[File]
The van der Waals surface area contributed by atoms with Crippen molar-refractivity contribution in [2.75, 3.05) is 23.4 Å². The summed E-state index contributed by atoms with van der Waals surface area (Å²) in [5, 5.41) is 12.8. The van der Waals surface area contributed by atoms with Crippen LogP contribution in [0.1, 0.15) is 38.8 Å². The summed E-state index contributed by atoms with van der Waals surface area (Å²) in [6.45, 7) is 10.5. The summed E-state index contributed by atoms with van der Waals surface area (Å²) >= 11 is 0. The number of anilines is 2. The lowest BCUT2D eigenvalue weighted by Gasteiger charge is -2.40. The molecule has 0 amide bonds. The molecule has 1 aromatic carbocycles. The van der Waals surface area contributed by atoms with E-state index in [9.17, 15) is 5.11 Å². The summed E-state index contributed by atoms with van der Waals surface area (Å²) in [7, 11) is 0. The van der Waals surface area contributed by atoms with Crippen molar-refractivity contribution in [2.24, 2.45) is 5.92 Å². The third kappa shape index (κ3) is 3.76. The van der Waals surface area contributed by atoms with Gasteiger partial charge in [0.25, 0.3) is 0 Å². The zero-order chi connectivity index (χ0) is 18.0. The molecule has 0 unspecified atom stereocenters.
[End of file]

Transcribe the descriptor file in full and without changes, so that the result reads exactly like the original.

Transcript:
The van der Waals surface area contributed by atoms with Crippen molar-refractivity contribution in [2.75, 3.05) is 23.4 Å². The summed E-state index contributed by atoms with van der Waals surface area (Å²) in [5, 5.41) is 12.8. The van der Waals surface area contributed by atoms with Crippen LogP contribution in [0.1, 0.15) is 38.8 Å². The summed E-state index contributed by atoms with van der Waals surface area (Å²) in [6.45, 7) is 10.5. The summed E-state index contributed by atoms with van der Waals surface area (Å²) >= 11 is 0. The number of anilines is 2. The lowest BCUT2D eigenvalue weighted by Gasteiger charge is -2.40. The molecule has 0 amide bonds. The molecule has 1 aromatic carbocycles. The van der Waals surface area contributed by atoms with E-state index in [9.17, 15) is 5.11 Å². The summed E-state index contributed by atoms with van der Waals surface area (Å²) in [7, 11) is 0. The van der Waals surface area contributed by atoms with Crippen molar-refractivity contribution in [2.24, 2.45) is 5.92 Å². The third kappa shape index (κ3) is 3.76. The van der Waals surface area contributed by atoms with Gasteiger partial charge in [0.25, 0.3) is 0 Å². The zero-order chi connectivity index (χ0) is 18.0. The molecule has 0 unspecified atom stereocenters.